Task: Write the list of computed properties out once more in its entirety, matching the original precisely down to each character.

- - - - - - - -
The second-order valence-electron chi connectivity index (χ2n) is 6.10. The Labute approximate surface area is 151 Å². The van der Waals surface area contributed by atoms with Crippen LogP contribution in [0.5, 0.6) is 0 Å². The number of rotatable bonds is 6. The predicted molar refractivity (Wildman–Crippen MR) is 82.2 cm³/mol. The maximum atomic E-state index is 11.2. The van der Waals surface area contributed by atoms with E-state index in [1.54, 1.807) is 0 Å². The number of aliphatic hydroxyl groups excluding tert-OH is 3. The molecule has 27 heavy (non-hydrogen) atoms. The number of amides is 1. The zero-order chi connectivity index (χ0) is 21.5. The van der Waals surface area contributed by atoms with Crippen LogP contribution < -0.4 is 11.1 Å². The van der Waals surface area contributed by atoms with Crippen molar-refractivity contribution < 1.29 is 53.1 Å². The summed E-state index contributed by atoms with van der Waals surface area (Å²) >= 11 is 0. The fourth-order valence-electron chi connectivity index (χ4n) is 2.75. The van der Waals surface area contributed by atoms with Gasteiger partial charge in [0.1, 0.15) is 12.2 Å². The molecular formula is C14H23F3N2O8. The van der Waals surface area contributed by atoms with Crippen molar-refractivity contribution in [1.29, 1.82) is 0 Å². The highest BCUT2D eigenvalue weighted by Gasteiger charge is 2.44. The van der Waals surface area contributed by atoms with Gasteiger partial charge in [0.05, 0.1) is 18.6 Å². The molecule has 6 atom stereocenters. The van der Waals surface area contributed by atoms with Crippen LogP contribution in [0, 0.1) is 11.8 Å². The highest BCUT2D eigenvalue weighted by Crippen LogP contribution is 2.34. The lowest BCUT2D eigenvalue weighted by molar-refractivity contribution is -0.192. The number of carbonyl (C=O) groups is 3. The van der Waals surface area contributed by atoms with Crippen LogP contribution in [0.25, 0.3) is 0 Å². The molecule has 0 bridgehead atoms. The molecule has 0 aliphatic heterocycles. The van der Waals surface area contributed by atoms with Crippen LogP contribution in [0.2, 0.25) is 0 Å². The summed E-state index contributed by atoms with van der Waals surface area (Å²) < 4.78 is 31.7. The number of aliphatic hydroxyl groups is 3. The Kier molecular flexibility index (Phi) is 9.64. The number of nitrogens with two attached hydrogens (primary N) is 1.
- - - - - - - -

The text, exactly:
The second-order valence-electron chi connectivity index (χ2n) is 6.10. The Labute approximate surface area is 151 Å². The van der Waals surface area contributed by atoms with Crippen LogP contribution in [0.5, 0.6) is 0 Å². The number of rotatable bonds is 6. The predicted molar refractivity (Wildman–Crippen MR) is 82.2 cm³/mol. The maximum atomic E-state index is 11.2. The van der Waals surface area contributed by atoms with E-state index in [1.54, 1.807) is 0 Å². The number of aliphatic hydroxyl groups excluding tert-OH is 3. The molecule has 27 heavy (non-hydrogen) atoms. The number of amides is 1. The zero-order chi connectivity index (χ0) is 21.5. The van der Waals surface area contributed by atoms with Crippen LogP contribution < -0.4 is 11.1 Å². The van der Waals surface area contributed by atoms with Crippen molar-refractivity contribution < 1.29 is 53.1 Å². The summed E-state index contributed by atoms with van der Waals surface area (Å²) >= 11 is 0. The fourth-order valence-electron chi connectivity index (χ4n) is 2.75. The van der Waals surface area contributed by atoms with Gasteiger partial charge in [0.1, 0.15) is 12.2 Å². The molecular formula is C14H23F3N2O8. The van der Waals surface area contributed by atoms with Crippen molar-refractivity contribution in [1.29, 1.82) is 0 Å². The highest BCUT2D eigenvalue weighted by Gasteiger charge is 2.44. The van der Waals surface area contributed by atoms with Gasteiger partial charge in [0.05, 0.1) is 18.6 Å². The molecule has 6 atom stereocenters. The van der Waals surface area contributed by atoms with Crippen LogP contribution in [0, 0.1) is 11.8 Å². The highest BCUT2D eigenvalue weighted by Crippen LogP contribution is 2.34. The lowest BCUT2D eigenvalue weighted by molar-refractivity contribution is -0.192. The number of carbonyl (C=O) groups is 3. The van der Waals surface area contributed by atoms with Crippen LogP contribution in [0.25, 0.3) is 0 Å². The molecule has 0 bridgehead atoms. The molecule has 0 aliphatic heterocycles. The van der Waals surface area contributed by atoms with Crippen LogP contribution in [0.2, 0.25) is 0 Å². The summed E-state index contributed by atoms with van der Waals surface area (Å²) < 4.78 is 31.7. The number of aliphatic hydroxyl groups is 3. The Kier molecular flexibility index (Phi) is 9.64. The number of nitrogens with two attached hydrogens (primary N) is 1.